The Brixia light mortar is a 45 mm calibre light mortar mounted on a legged base and designed for operation by two crew. The rear legs are fitted with a pad for the gunner to lay forward on behind the mortar, or sit upon when the situation allowed. A lever allowed for operating the breech and firing the weapon, while ammunition was fed in by the loader. Well trained teams could reach up to 18 rounds per minute, although operational rate of fire was less intense to avoid damage to the firing tube. One interesting feature which set the Brixia mortar apart from comparable WW2 weapons was that it was trigger fired with the help of separate ignition cartridges to be fed into a special magazine, making the weapon more similar to modern cannon-mortars that conventional parabolic grenade launchers of the time.
At tactical level, an infantry battalion had 9 Brixia mortars assigned (rarely, up to 14). The Brixia mortar was assigned to a battalion's mortar platoon, three squads with three mortars each, which were distributed to the companies. The heavier 81mm mortar was assigned to the heavy weapons company.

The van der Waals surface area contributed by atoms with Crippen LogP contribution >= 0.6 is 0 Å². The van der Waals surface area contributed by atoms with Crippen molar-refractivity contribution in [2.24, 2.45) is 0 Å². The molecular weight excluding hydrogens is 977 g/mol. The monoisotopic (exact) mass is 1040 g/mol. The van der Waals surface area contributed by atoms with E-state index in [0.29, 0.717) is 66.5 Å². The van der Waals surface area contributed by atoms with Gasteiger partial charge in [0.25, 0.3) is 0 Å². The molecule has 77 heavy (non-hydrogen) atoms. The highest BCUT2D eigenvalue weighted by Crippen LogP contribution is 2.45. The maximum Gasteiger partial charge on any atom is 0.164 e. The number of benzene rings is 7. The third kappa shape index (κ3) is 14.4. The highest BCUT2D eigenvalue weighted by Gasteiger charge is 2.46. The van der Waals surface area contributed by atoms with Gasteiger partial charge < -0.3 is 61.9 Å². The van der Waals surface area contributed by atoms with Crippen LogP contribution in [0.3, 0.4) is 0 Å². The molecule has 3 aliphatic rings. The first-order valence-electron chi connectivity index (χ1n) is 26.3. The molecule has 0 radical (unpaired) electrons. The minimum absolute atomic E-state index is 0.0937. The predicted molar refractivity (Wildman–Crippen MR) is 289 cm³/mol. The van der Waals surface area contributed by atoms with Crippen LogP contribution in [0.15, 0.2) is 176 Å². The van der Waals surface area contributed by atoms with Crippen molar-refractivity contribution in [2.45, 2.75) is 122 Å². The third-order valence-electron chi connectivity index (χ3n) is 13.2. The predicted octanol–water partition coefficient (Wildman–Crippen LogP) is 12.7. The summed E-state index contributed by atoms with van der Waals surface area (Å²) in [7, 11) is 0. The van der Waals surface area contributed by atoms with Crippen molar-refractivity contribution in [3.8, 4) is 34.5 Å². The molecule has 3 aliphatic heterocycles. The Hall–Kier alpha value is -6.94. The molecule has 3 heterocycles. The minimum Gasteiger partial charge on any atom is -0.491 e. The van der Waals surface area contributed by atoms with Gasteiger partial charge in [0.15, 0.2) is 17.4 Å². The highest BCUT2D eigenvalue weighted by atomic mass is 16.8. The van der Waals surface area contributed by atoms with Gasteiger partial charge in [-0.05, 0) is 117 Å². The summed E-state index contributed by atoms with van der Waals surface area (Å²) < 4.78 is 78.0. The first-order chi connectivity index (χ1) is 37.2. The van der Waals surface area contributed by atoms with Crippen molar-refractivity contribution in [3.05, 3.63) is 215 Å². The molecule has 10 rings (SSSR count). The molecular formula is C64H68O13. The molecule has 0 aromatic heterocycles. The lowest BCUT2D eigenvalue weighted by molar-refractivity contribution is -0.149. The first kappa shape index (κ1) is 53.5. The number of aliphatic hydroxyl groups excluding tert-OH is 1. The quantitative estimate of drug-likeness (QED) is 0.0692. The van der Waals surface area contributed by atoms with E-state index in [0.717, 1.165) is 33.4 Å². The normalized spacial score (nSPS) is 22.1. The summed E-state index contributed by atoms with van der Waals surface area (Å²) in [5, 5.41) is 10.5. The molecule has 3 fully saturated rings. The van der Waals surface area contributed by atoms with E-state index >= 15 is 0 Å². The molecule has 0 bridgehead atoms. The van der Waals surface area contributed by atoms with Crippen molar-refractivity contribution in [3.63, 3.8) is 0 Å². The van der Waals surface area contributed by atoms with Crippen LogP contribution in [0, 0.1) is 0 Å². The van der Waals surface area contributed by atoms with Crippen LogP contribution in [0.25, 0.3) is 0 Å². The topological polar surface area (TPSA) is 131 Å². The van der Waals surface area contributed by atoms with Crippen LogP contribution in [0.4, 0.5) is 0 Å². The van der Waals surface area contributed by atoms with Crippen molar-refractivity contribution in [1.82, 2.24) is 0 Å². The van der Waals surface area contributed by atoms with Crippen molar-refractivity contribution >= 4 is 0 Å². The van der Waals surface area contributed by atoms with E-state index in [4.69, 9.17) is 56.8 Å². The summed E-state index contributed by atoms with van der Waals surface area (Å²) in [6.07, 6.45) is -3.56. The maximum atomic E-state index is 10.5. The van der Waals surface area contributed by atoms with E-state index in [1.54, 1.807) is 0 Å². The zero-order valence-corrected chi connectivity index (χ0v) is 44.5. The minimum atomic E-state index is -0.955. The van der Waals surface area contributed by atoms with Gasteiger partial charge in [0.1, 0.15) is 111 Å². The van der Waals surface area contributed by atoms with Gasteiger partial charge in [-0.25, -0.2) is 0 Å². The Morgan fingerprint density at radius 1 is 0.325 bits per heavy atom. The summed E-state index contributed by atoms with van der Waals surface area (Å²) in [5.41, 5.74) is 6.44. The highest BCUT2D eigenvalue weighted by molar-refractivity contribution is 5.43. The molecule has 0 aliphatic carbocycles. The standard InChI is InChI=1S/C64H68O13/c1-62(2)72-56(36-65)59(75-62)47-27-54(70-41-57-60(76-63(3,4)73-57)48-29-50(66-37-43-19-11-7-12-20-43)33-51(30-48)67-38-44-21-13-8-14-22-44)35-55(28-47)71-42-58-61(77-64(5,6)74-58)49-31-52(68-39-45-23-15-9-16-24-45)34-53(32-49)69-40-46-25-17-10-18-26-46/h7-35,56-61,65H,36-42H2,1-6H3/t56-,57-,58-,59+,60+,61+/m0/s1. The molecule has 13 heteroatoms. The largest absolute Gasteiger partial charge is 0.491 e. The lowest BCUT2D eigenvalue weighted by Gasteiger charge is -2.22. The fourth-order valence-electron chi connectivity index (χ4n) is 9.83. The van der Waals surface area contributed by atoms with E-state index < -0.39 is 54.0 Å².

The Brixia was a complicated weapon and it was costly and lengthy to produce, but, in the hand of skilled operators was superior to other WW2 mortars and could lay down very precise and intense curtains of fire. One lacking feature, however was in the shells, which fragmented poorly and, due to the limited calibre had a very light and low-yield warhead. The weapon, however served on every front where Italian troops were involved (North Africa, Balkans, East Africa, Southern Russia) and was also employed during defence of the homeland against invading allied troops and during clashes between RSI formations and Italian partisans, on both sides, due to many Italian partisans having a former military background it was one of the few support weapons which could be found in the hands of the local Resistance.